During the Australia versus India one-day series last September, a journalist asked Kuldeep Yadav if he had the wood over David Warner after dismissing him on four of the past six occasions in all forms of cricket. Before the journalist could elaborate on his question Kuldeep stopped him in his tracks and said,“Sir, it’s actually four from last five”, before going on to say “I know what plans to use against him and I hope to get him out again in the next four matches.”
At the time, Kuldeep was still raw in international cricket and in a way he still is, but his honesty and revelations during media interactions gives an indication of a mature young man that thinks deeply about the game and has enormous belief in his own game.
While the modern-day spinners have focused on either bowling flatter through the air and tried experimenting or inventing a mystery delivery, Kuldeep has built his principles on the old-fashioned style of spin bowling – flight, drift and turn. Importantly, he has never been afraid to throw the ball above the eye-line of the batsmen, neither is he frightened to be pummelled out of the park. It is easier said than done, but Kuldeep credits his childhood coach for instilling such an optimistic outlook.
"When I was kid, my coach Kapil sir used to let me bowl from a standing start and let batsmen hit me for sixes. He used to say 'lets count and see how many they can hit off you'. In a way I was practising to be hit for sixes and the purpose of that was so in a match if I started getting hit for sixes I shouldn’t be feeling any pressure.” he revealed after taking five wickets in the first T20I in Manchester.
In his next outing, the English batsmen did get the better of him, but that didn’t stop Kuldeep from deviating from his core strengths. He had realised the England batsmen had worked out the trajectory of his googly was slightly loopy, so he decided to bowl his leg-spinner with the same flight. Kuldeep’s pace was a marginally slower in the first ODI than it was it during the second T20I in Cardiff. If the English batsmen had taken one step in deciphering him, he had already moved two steps clear.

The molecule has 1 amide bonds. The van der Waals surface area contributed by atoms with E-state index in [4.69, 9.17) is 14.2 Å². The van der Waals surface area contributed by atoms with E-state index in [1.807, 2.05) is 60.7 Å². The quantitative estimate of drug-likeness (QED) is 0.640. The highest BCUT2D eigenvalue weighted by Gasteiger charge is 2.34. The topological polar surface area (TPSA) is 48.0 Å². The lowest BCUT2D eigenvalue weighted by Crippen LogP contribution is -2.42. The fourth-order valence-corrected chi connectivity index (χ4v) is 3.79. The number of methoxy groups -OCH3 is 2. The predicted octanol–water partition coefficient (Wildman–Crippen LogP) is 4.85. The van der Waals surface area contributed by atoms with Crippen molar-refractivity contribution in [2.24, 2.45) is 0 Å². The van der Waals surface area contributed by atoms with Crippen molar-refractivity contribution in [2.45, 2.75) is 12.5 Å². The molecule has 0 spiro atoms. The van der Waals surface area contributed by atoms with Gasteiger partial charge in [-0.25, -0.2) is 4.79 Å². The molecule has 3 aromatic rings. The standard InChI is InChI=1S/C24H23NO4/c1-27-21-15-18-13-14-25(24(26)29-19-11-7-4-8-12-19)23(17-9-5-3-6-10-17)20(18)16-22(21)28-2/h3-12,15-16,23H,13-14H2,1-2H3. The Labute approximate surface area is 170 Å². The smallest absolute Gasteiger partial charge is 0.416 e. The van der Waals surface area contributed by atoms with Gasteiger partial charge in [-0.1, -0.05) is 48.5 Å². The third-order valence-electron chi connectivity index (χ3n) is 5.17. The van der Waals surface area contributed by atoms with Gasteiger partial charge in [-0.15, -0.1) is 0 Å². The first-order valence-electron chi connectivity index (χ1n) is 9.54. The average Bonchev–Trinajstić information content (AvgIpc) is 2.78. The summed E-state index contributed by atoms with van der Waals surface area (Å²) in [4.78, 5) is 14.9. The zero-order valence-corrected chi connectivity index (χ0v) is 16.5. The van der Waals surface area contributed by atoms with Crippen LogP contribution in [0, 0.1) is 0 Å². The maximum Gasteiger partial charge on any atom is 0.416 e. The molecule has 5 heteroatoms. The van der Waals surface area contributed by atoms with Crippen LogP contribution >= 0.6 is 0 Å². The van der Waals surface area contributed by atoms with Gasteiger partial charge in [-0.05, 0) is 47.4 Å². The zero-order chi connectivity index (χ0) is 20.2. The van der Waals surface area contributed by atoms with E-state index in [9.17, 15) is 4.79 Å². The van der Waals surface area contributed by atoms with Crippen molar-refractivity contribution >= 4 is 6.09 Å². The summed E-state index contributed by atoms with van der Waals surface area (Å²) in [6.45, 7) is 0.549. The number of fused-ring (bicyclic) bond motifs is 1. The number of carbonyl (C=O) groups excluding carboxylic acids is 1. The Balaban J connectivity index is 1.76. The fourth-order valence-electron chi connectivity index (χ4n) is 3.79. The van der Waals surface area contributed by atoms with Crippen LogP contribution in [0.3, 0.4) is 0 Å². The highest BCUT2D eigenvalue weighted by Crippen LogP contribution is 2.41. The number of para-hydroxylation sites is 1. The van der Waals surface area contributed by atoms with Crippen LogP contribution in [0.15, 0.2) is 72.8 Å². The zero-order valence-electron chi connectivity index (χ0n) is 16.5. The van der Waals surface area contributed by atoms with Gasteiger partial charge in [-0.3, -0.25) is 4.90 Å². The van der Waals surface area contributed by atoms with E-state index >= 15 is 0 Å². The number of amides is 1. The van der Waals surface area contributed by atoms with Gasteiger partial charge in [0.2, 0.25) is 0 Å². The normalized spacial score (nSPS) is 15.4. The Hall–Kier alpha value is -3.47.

Twice now Kuldeep has bamboozled Joe Root, England’s best batsman. In the T20I, he left him stranded outside his crease, stretched like a gymnast, as the googly dipped and fizzed past his front foot prod. Knowing Root will alter his method, Kuldeep bowled a lot fuller in the first one-day match, and trapped Root on the back foot with a big turning leg-break.
Similarly, Kuldeep had noticed Jonny Bairstow was failing to pick his wrong-un and was inclined to play him off the pitch on the back foot, so bowled a lot fuller and changed his line from outside the off-stump to the line of the stumps to ensure he cannot employ the sweep. Such was Kuldeep precision, he trapped Bairstow plumb in front trying to work his googly through the leg-side on the front-foot.
Behind all the skills, there is a brain that is continuously ticking. There have been bowlers that have the talent, but rarely can they out-think the batsmen on a regular basis. Kuldeep admitted the reason why England were able to dominate him in Cardiff was not due to poor execution, but rather the fact that he was not able to read the batsman’s mind. In Nottingham, he was aware of how England would try and tackle him. He was ready for the challenge and had all the answers.
In his nascent career so far, Kuldeep has shown the tendency to endlessly stay ahead of the game. He was aware of the fact that England had resorted to practising against a specially designed spin-bowling machine called ‘Merlyn’ after his heroics in the first T20I.
“But you see bowling machine doesn’t have all the arms and wrists. If I continue to spin the ball and they don’t pick me then I know it will be difficult for them.” he said after the game.
Kuldeep is conscious that even in the shortest format, his primary role is to take wickets and not be afraid of being hit for runs. The small English grounds don’t faze him and neither do any of the sixes that get hit off his bowling. If anything, it makes him think and look deeper into his game. He is a rare breed that is preparing to concede runs for the sake of taking wickets.
As he left the press conference, he was asked if he could replicate his tricks and trade in the longer format of the game. “We have two great spinners but I’m hoping for a comeback” – for the cricketing world and India that day might not be too far away.